Cool transit apps come down the pike as MTA loosens restrictions
Norman Scherer used MTA data for an app listing historic sites along bus routes
Imagine being able to find out exactly where a bus is see through a tweet on your phone? Or clicking to find out if they’ve finally fixed that busted escalator at your station?
Soon, straphangers can expect a bonanza of new transit apps offering plenty of gee-whiz services, adding to an already rich collection that is changing the way New Yorkers commute.
“It’s getting bigger and bigger,” said Norman Scherer, 53, who attends periodic beer and pizza Meetup fests for developers making transit apps. “They have attracted all these crazy geeky guys who love making apps.”
What’s driving the explosion is the MTA itself. Previously, developers got the cold shoulder from the agency, having to pay big bucks for data or request it through a gruelingly slow process. MTA CEO Jay Walder did a 180 in January, with the agency joining 110 other transit agencies across the world making its gold mine of transit data freely available, according to City-Go-Round, a group pressing for open source data.
“It really is a night and day difference,” said Nicholas Bergson-Shilcock, 25, a developer who hosts the Meetup sessions at his tech company’s Lafayette Street penthouse, which the MTA now attends.
Since January, the MTA has gotten more than 1,100 requests for the data, mostly for bus and subway schedules, according to agency figures. Developers are also hungry for Metro-Card usage stats and real-time arrival data, said Sarah Kaufman, the MTA’s coordinator of “Emerging and Intelligent Transportation Systems.”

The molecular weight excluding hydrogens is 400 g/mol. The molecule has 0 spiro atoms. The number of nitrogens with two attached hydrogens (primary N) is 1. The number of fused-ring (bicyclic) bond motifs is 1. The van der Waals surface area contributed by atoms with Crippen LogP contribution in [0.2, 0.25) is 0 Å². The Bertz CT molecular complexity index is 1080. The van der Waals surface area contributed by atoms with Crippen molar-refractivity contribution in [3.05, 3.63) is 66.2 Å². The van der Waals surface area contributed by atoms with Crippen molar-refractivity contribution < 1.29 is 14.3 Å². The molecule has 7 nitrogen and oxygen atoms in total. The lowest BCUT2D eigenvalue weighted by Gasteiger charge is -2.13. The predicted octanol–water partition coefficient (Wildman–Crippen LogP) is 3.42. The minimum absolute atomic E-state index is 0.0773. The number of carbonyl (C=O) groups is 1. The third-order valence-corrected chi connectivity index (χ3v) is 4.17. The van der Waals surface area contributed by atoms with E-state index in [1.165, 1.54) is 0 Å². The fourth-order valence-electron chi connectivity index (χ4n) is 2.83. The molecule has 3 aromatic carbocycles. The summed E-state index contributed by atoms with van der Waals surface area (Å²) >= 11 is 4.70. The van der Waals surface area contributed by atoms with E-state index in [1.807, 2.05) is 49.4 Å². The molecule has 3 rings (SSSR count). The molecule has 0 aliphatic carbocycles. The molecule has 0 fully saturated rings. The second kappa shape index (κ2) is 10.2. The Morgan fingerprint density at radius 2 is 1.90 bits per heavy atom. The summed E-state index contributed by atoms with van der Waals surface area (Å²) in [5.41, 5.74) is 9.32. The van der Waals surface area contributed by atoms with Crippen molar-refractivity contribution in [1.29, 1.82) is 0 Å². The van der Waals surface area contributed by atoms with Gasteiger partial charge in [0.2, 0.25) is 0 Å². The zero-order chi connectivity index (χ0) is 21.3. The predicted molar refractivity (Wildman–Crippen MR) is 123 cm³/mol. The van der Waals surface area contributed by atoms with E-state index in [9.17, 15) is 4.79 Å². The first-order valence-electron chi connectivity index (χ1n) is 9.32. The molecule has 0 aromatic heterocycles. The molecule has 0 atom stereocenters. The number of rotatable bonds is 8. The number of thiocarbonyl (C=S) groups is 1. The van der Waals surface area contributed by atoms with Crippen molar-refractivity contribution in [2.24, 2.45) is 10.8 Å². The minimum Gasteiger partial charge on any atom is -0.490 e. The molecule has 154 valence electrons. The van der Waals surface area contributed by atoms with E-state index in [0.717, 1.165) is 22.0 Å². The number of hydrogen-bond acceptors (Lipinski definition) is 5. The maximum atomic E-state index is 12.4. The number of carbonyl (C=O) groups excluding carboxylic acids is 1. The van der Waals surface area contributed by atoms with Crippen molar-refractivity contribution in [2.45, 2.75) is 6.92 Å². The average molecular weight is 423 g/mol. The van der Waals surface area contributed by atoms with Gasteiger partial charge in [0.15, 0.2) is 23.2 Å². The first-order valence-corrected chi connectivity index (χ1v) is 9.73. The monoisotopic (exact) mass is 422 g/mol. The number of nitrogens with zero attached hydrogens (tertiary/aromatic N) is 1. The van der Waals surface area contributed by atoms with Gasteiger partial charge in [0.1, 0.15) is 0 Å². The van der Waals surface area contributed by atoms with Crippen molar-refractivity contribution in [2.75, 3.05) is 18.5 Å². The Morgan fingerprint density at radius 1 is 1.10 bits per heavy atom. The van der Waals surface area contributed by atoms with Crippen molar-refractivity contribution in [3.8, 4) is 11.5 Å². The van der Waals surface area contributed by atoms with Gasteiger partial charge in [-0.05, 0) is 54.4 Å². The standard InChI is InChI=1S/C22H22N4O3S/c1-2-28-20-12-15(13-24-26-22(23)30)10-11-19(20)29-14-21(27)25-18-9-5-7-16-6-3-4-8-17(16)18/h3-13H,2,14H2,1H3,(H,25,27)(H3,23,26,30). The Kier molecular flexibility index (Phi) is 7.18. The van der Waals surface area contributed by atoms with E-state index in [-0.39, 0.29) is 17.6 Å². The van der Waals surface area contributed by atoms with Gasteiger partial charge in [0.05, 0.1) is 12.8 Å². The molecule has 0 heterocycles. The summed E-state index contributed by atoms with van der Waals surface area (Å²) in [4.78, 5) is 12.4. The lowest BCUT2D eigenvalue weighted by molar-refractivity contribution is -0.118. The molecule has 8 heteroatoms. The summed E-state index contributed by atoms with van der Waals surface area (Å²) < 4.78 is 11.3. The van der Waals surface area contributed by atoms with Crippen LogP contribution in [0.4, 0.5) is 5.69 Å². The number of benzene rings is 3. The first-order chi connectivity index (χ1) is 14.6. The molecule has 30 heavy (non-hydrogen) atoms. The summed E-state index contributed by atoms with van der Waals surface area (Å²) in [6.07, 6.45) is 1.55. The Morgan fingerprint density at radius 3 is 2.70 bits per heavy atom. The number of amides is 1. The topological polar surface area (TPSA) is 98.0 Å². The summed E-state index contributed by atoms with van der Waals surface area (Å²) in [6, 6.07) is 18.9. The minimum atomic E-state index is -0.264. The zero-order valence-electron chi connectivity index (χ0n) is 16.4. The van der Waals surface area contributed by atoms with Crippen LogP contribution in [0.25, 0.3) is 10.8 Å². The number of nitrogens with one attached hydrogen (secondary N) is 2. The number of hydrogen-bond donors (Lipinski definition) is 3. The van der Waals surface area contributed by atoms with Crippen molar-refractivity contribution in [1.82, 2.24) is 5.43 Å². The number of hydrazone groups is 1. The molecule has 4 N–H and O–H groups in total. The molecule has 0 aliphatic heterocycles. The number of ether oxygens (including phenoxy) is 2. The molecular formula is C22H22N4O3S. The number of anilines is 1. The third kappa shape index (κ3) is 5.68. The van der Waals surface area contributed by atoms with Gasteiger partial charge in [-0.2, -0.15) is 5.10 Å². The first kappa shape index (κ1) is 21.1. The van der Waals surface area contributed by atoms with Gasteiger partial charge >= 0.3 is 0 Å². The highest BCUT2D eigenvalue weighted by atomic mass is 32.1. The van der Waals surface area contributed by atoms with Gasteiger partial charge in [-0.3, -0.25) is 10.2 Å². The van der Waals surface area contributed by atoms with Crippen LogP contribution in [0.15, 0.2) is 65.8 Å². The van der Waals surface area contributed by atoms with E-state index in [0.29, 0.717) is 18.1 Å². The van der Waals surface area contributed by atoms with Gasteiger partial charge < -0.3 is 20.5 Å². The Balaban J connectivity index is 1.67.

“An app about … when the trains are coming, that’d be nice,” said Amy Alexander, 28, a West Village rider.
Scherer used the scheduling information for “History Bus,” his app providing trivia along bus routes. Before January, he had to schlep to each bus stop to record the schedules.
“That will never happen again,” Scherer said.
The public is snapping up transit-related apps, as they provide useful information to people out “in the real world,” said Allison Mooney, of MobileBehavior, a consulting firm that tracks apps.
Developers and MTA staff will get to geek out on May 5 at the first “MTA Unconference,” a free event where the agency will release new, top-secret data sets.
“It’s a wonderful shift,” said Bergson-Shilcock, who awaits the day when app users can wait for trains aboveground, because they’ll know exactly when their train is due.
(Robert Levin contributed to this story)
What transit apps do now:
- The Next Train: Delivers offline train schedules up to 14 days in advance
- Exit Strategy: Shows which train car to stand in to link up the station exit
- Across Air: Uses augmented reality to show the nearest stations in reference to a user’s location
What apps could be doing soon:
- Send tweets about the location of buses along 34th street and the L train
- Show which subway entrance is the best to enter to catch a line in big transit hubs
- Indicate which entrance has a MetroCard machine or gate for those with strollers or bikes